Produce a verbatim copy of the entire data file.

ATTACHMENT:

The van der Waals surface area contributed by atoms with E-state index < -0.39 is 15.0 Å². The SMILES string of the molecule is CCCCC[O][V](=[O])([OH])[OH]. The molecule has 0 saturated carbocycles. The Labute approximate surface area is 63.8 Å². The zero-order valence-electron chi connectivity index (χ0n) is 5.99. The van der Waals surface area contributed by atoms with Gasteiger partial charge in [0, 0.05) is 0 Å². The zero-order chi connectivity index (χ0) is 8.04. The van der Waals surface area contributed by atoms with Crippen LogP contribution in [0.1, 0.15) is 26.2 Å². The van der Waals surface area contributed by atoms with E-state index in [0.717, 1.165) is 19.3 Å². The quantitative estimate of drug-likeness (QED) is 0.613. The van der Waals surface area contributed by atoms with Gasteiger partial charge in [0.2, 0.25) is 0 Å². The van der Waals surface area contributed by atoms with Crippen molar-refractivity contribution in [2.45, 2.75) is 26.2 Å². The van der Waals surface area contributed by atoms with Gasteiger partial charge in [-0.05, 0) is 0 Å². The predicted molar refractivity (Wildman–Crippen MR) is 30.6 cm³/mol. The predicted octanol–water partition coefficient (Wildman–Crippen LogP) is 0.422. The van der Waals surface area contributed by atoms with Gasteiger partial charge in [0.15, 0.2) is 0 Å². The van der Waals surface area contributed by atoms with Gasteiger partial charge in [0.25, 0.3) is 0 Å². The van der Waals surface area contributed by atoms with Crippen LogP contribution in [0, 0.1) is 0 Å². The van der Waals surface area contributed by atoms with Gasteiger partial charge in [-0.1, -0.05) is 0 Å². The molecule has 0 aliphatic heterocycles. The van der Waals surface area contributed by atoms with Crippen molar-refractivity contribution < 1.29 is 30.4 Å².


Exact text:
The van der Waals surface area contributed by atoms with E-state index < -0.39 is 15.0 Å². The SMILES string of the molecule is CCCCC[O][V](=[O])([OH])[OH]. The molecule has 0 saturated carbocycles. The Labute approximate surface area is 63.8 Å². The zero-order valence-electron chi connectivity index (χ0n) is 5.99. The van der Waals surface area contributed by atoms with Gasteiger partial charge in [0, 0.05) is 0 Å². The zero-order chi connectivity index (χ0) is 8.04. The van der Waals surface area contributed by atoms with Crippen LogP contribution in [0.1, 0.15) is 26.2 Å². The van der Waals surface area contributed by atoms with E-state index in [0.717, 1.165) is 19.3 Å². The quantitative estimate of drug-likeness (QED) is 0.613. The van der Waals surface area contributed by atoms with Gasteiger partial charge in [0.2, 0.25) is 0 Å². The van der Waals surface area contributed by atoms with Crippen molar-refractivity contribution in [2.45, 2.75) is 26.2 Å². The van der Waals surface area contributed by atoms with Gasteiger partial charge in [-0.05, 0) is 0 Å². The predicted molar refractivity (Wildman–Crippen MR) is 30.6 cm³/mol. The predicted octanol–water partition coefficient (Wildman–Crippen LogP) is 0.422. The van der Waals surface area contributed by atoms with Gasteiger partial charge in [0.15, 0.2) is 0 Å². The van der Waals surface area contributed by atoms with Gasteiger partial charge in [0.25, 0.3) is 0 Å². The van der Waals surface area contributed by atoms with Crippen LogP contribution in [0, 0.1) is 0 Å². The van der Waals surface area contributed by atoms with Gasteiger partial charge in [-0.1, -0.05) is 0 Å². The molecule has 0 aliphatic heterocycles. The van der Waals surface area contributed by atoms with Crippen molar-refractivity contribution < 1.29 is 30.4 Å².